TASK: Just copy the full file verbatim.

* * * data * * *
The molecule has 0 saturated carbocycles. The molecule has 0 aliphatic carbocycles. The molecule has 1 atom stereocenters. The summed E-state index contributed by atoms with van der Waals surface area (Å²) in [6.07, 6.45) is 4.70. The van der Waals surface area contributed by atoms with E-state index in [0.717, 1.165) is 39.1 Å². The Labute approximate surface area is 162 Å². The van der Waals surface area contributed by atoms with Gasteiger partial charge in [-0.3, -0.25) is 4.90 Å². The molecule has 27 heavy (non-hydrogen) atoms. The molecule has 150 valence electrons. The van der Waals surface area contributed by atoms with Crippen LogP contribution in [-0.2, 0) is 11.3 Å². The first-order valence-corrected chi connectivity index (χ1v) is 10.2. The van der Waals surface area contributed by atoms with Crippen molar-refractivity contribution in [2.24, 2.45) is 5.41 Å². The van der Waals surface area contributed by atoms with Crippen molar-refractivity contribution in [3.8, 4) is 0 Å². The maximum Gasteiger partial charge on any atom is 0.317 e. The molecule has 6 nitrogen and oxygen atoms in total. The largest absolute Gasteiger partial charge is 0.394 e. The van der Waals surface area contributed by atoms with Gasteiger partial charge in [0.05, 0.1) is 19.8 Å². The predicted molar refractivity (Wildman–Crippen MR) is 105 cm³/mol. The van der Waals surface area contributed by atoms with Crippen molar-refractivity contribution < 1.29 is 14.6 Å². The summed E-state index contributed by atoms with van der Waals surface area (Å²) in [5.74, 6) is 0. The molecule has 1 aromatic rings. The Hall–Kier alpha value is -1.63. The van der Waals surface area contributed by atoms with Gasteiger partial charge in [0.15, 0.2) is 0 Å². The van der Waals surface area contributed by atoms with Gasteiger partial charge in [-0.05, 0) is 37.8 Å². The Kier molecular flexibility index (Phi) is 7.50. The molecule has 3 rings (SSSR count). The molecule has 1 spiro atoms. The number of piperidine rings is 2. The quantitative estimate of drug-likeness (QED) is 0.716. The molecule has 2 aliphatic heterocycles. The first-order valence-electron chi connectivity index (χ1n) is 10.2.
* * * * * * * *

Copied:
The molecule has 0 saturated carbocycles. The molecule has 0 aliphatic carbocycles. The molecule has 1 atom stereocenters. The summed E-state index contributed by atoms with van der Waals surface area (Å²) in [6.07, 6.45) is 4.70. The van der Waals surface area contributed by atoms with E-state index in [0.717, 1.165) is 39.1 Å². The Labute approximate surface area is 162 Å². The van der Waals surface area contributed by atoms with Gasteiger partial charge in [-0.3, -0.25) is 4.90 Å². The molecule has 27 heavy (non-hydrogen) atoms. The molecule has 150 valence electrons. The van der Waals surface area contributed by atoms with Crippen LogP contribution in [-0.2, 0) is 11.3 Å². The first-order valence-corrected chi connectivity index (χ1v) is 10.2. The van der Waals surface area contributed by atoms with Crippen molar-refractivity contribution in [2.24, 2.45) is 5.41 Å². The van der Waals surface area contributed by atoms with Crippen molar-refractivity contribution in [3.8, 4) is 0 Å². The maximum Gasteiger partial charge on any atom is 0.317 e. The molecule has 6 nitrogen and oxygen atoms in total. The largest absolute Gasteiger partial charge is 0.394 e. The van der Waals surface area contributed by atoms with Gasteiger partial charge in [0.05, 0.1) is 19.8 Å². The predicted molar refractivity (Wildman–Crippen MR) is 105 cm³/mol. The van der Waals surface area contributed by atoms with Crippen molar-refractivity contribution < 1.29 is 14.6 Å². The summed E-state index contributed by atoms with van der Waals surface area (Å²) in [5.74, 6) is 0. The molecule has 1 aromatic rings. The Hall–Kier alpha value is -1.63. The van der Waals surface area contributed by atoms with Gasteiger partial charge in [0.15, 0.2) is 0 Å². The van der Waals surface area contributed by atoms with Gasteiger partial charge in [-0.05, 0) is 37.8 Å². The Kier molecular flexibility index (Phi) is 7.50. The molecule has 3 rings (SSSR count). The molecule has 1 spiro atoms. The number of piperidine rings is 2. The quantitative estimate of drug-likeness (QED) is 0.716. The molecule has 2 aliphatic heterocycles. The first-order valence-electron chi connectivity index (χ1n) is 10.2.